Concomitantly, the book’s unspecific title suggests a relationship between song contest and post-war Europe, but the study never fully clarifies the exact nature of this relationship. Was the ESC a sort of commentary of political developments in Europe? Was it a mirror of identities, a site for the negotiation of values or an instrument of cultural diplomacy? Was it a motor of European integration, and if so, how did this revue of musical fluff and national clichés forge bonds and encourage identification among people of different nationalities? Was the contest really as politically symbolic as Vuletic frequently states, or was it rather irrelevant for politics? The 2014 instalment, when the bearded drag queen Conchita Wurst won the competition for Austria before two weeks later the country’s right-wing populists increased their mandate in the European parliament (p. 209), suggests that pop may not be a reliable indicator for the political culture of a country.

Lacking conceptual reflection, Vuletic’s book does not sufficiently address the many contradictions that make the ESC such an interesting puzzle. Evaluating the various lines of interpretation, his literal reading of the contest and its songs seems less convincing. I think that the key to an adequate understanding of the ESC lies in its organisation, whose genesis Vuletic traces in the first chapter. There he makes clear that the contest had not been conceived as a means to foster European cultural integration but as a form of co-operation that was driven by the “practical internationalists” (p. 30) of the European Broadcasting Union in order to produce and exchange content in a cost-effective way. Technical and financial considerations shaped a venture that got the name “Eurovision”, but was devoid of visions for a culturally and politically unified Europe. The technocratic, pragmatic character of the contest becomes apparent in the scope of potential contestants. In Principle, these could hail from the whole European Broadcasting Area, which was defined in the early 1930s and stretched to the West of the USSR and as far as North Africa and the Levant. In practical terms, it allowed for the inclusion of Yugoslavia (1961) and Israel (1973) already during the Cold War era. True to the technocratic heritage, the political institutions of Europe never had a sustained interest in using the contest as a means to consciously foster cultural coherence among the European people.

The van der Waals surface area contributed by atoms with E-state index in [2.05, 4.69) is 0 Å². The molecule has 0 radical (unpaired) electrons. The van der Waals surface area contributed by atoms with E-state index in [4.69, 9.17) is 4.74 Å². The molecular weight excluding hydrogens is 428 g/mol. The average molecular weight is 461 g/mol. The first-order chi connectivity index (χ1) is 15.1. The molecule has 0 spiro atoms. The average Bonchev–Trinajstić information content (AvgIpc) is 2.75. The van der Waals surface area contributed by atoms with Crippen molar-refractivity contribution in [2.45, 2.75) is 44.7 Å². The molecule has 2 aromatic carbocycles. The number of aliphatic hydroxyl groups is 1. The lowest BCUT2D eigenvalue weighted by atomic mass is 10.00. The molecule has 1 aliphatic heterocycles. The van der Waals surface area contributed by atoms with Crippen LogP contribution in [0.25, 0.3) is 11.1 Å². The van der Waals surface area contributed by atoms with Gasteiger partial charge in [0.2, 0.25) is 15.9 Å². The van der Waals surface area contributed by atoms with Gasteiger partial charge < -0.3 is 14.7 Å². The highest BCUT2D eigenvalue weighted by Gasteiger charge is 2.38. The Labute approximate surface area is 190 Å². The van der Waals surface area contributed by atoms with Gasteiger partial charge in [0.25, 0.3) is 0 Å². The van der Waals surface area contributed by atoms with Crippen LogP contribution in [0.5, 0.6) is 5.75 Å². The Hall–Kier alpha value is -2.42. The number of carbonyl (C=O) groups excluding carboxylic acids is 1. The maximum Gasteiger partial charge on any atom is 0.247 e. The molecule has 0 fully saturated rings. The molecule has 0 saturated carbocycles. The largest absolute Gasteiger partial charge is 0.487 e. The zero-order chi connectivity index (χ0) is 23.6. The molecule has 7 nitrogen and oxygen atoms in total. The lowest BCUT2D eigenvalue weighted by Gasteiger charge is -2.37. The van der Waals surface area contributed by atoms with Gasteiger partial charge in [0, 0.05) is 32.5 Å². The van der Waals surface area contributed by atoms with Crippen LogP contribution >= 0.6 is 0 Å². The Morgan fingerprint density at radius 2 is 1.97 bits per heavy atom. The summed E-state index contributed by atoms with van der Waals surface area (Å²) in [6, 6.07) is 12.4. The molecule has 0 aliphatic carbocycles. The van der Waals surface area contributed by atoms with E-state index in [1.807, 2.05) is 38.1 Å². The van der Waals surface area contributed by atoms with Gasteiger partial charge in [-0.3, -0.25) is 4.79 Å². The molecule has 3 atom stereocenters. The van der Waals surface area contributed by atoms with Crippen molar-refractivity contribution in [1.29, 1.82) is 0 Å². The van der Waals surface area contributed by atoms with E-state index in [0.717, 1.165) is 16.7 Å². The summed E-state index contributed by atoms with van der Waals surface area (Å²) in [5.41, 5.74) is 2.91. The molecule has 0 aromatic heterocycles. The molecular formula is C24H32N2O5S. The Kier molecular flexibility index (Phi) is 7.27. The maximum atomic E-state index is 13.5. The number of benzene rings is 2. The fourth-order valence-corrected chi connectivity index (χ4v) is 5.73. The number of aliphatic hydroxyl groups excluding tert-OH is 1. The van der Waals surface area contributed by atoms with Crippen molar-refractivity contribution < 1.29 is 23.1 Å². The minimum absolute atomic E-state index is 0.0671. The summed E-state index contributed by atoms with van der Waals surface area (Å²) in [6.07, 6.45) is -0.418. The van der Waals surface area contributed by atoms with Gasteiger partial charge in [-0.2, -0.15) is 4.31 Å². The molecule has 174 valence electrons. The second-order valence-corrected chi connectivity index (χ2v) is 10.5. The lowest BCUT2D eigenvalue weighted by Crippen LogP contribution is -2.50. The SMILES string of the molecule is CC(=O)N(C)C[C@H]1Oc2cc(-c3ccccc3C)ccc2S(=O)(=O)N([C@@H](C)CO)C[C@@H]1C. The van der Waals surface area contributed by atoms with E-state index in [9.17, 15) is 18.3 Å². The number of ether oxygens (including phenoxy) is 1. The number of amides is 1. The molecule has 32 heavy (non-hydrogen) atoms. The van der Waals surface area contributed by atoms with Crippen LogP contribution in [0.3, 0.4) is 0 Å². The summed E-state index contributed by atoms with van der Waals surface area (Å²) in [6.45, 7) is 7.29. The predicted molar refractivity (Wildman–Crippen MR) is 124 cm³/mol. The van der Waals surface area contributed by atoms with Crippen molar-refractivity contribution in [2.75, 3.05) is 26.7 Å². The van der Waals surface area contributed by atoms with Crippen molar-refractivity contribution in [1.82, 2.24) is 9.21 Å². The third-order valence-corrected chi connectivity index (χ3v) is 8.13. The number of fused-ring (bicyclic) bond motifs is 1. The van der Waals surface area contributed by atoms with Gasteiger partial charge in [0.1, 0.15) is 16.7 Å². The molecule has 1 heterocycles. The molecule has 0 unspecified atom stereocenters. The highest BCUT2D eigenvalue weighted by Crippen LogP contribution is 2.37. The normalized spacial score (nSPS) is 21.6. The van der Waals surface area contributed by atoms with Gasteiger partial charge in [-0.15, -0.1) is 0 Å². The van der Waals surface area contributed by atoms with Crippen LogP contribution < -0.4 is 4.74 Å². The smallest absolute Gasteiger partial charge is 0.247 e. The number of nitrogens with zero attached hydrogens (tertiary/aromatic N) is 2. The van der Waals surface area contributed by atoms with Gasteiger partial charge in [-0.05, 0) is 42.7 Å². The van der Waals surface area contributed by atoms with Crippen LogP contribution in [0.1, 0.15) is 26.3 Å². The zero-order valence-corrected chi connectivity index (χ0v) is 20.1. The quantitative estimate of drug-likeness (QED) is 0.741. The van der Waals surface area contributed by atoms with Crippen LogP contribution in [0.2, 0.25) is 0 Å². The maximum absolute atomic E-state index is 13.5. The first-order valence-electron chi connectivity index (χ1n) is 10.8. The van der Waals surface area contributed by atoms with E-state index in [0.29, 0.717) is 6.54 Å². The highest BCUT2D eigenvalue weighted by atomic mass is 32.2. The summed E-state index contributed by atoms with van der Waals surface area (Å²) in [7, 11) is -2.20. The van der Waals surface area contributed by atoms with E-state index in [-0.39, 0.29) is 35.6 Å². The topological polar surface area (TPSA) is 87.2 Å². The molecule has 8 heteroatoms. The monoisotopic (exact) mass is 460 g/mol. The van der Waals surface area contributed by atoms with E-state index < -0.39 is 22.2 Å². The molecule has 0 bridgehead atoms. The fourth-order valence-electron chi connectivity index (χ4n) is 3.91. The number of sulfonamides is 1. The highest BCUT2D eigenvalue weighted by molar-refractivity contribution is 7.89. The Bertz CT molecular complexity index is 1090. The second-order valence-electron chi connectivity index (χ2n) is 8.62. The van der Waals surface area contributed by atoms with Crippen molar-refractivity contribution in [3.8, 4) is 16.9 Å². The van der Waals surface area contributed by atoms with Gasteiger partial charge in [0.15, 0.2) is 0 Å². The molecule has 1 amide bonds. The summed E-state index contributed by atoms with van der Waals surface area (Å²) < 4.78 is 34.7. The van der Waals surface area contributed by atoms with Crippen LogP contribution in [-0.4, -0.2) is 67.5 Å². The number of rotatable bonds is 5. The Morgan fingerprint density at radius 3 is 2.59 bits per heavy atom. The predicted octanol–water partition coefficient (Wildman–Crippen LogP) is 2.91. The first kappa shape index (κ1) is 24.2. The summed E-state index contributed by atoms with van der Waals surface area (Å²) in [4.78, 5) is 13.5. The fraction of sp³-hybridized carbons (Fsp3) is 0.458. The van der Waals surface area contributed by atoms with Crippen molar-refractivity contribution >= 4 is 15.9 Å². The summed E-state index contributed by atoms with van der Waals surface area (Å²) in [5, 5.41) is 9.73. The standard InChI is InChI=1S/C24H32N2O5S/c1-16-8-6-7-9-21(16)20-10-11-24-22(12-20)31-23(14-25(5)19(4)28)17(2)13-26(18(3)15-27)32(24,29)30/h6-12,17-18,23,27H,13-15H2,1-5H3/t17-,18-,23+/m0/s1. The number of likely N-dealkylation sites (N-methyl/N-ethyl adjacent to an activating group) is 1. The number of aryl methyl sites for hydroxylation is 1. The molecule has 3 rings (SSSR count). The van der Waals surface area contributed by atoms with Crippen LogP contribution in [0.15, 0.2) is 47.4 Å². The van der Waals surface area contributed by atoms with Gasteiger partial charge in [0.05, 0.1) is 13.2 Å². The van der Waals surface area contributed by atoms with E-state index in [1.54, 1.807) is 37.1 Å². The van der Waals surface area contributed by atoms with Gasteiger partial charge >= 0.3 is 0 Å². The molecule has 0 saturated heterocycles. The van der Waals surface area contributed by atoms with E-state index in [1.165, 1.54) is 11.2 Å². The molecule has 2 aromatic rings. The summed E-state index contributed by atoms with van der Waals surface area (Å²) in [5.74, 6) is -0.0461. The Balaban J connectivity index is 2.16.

The consequence of this organisational set-up was a display of the most banal nationalism2, which both integrated nations and was open to performances of marginal identities. In the relative absence of a shared political vision or even support from the European political institutions, it appears that the competition itself attracted the attention of Europeans and mobilised considerable resources from national stakeholders. While the ESC may not have provided an opportunity to demonstrate cultural excellence, not turning up at all at this prestige tournament was not an option. It would have meant loss of face, comparable to failing to qualifying for the football world cup finals. Huge investments on increasingly lavish productions, tongue-in-cheek performances that subvert the generic conventions of Europop and the professionalism of polished pop-productions are among the face-saving strategies commonly chosen by competing nations; the allegation that the game is rigged (frequently voiced by British commentators who regard “their” music business as superior) is yet another move to avoid humiliation. Put differently, it may well be that nations participate in the ESC not because they have something in particular to say, but because they face the danger of being embarrassed in front of transnational experts and audiences.3

Such speculation is beyond the remit of a review, but it appears necessary to briefly illustrate how pop in general and the ESC in particular might be taken seriously while still accounting for its essential triviality. Dean Vuletic’s book is an important intervention in this research. Less invested in conceptual thinking, but comprehensive in its coverage, it will become a go-to book for any scholar who is interested in the song contest and its history.

1 For a discussion of cosmopolitanism see Motti Regev, Pop-Rock Music. Aesthetic Cosmopolitanism in Late Modernity, London 2013.
2 Two pertinent references that could have opened up Vuletic’s analysis to further explore the meaning of nationalism in the ESC are Benedict Anderson, Imagined Communities. Reflections on the Origin and Spread of Nationalism, London 1983, and Michael Billig, Banal Nationalism, London 1995.
3 For more on international prestige competitions see Tobias Werron, On Public Forms of Competitions, in: Cultural Studies – Critical Methodologies 14 (2014), pp. 62–76, and Klaus Nathaus, Music in Transnational Transfers and International Competitions: Germany, Britain, and the US in the Nineteenth and Twentieth Centuries, in: Mario Dunkel / Sina A. Nitzsche (eds.), Popular Music and Public Diplomacy. Transnational and Transdisciplinary Perspectives, Bielefeld 2018 (forthcoming).